RANDALL: Just order a glass of ketchup and look at the art and have a craft beer. Call if a night.

CAVANAUGH: MIHO gastrotruck has fans all its own. Just a couple more questions about this event. It's called burden. Why that name? Because it features sculptor Steve Florman, right?

RANDALL: It does. Steve Florman is an architect, and he does this sort of work that you would expect from an architect. He uses beautiful materials, raw materials, often a beautiful chunk of wood that he kind of merely lets kind of shine through its natural beauty and then just polishes it, and then uses, often scrap metal from some of his projects to arrange it in these sort of natural looking patterns that you might find in nature. Scatters leaves on the forest floor, or sticks. And it's just really beautiful work. I actually don't know why he called it burden, because his work is almost meditative, when you look at it. So I would be interested in talking to him to find out why he named it that. I would have to say his work is more peaceful and like I said, meditative than burdensome.

CAVANAUGH: Just one more word on the MIHO Gastrotruck, besides the ketchup. What else might you be able to get there?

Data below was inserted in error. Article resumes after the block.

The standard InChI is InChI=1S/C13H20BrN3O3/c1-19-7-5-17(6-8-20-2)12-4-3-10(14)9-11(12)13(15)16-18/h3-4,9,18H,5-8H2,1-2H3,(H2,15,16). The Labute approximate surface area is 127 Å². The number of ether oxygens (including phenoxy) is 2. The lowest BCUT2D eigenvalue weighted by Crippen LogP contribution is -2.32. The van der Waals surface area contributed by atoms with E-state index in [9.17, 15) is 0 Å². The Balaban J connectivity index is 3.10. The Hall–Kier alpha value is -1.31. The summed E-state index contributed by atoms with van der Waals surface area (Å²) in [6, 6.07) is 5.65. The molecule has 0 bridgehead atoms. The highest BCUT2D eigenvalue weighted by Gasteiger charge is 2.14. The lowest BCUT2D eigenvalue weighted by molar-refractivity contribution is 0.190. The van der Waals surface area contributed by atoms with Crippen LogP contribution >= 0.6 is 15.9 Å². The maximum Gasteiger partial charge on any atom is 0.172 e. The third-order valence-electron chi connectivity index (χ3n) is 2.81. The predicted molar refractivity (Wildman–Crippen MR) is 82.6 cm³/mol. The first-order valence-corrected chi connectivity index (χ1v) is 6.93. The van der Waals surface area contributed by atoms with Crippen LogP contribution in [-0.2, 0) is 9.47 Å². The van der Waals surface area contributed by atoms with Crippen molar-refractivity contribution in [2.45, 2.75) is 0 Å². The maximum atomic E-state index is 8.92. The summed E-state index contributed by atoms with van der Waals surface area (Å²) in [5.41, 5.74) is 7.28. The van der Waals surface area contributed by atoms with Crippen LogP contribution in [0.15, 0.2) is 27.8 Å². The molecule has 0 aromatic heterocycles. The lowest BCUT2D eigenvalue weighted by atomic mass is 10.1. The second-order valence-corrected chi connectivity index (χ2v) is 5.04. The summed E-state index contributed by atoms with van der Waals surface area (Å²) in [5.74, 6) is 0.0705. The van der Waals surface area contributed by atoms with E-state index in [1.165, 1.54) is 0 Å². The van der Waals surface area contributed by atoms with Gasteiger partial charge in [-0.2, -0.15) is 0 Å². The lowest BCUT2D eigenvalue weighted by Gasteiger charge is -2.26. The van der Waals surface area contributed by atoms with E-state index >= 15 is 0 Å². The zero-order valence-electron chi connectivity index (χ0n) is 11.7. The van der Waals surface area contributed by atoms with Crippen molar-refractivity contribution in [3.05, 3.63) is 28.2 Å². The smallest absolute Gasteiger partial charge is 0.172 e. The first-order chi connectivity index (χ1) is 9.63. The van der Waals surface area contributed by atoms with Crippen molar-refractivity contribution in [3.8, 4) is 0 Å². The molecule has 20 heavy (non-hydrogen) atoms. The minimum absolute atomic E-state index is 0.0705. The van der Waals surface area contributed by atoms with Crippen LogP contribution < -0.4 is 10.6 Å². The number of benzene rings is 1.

RANDALL: You can get grass-fed meat, so burgers, sandwiches, you know, fries to dip in your ketchup. I'm a veg -- they have salad, so I'm a vegetarian, I've tried their vegetarian fare and been impressed before. There are MIHO gastrotruck groupies.

CAVANAUGH: The artwork of Steve Florman will be on display at Burden next Monday night. It's at the Blindlady Ale House, and the MIHO gastrotruck will be there. Will be there. We move to the Far Side, playing fourth and B this weekend, Peter. Remind listeners about them.

HOLSLIN: The far side an alternative hip hop group from southcentral Los Angeles, and they were huge in the 90s. And the reason that they're called an alternative hip hop group is that, you know, when they were really big the big thing that was in vocal was, like, gangsta rap, especially in LA. And so where all these other people were rapping about, like, you know, robbing stores or whatever, these guys were, you know, laid back and goofy, and lighthearted, and they would, like, trade comical insulates with each other, and pay tribute to prank calls and tell silly stories, and rap about people that they had crushes on and that passed them by, like in that -- their big hit, Passin' Me By from --

CAVANAUGH: Sort of an emo hip hop.

HOLSLIN: I guess you could say that.

RANDALL: Oh, man, I they would be so sad to hear that. But you're right.

CAVANAUGH: Let's hear from Far Side. This is a song from the album, bizarre ride to the far side. And the song is officer.

(Audio Recording Played).

That is the far side, the album bizarre ride to the far side, the song officer. Now, they stopped making album ace while ago. Is this sort of a reunion show for them?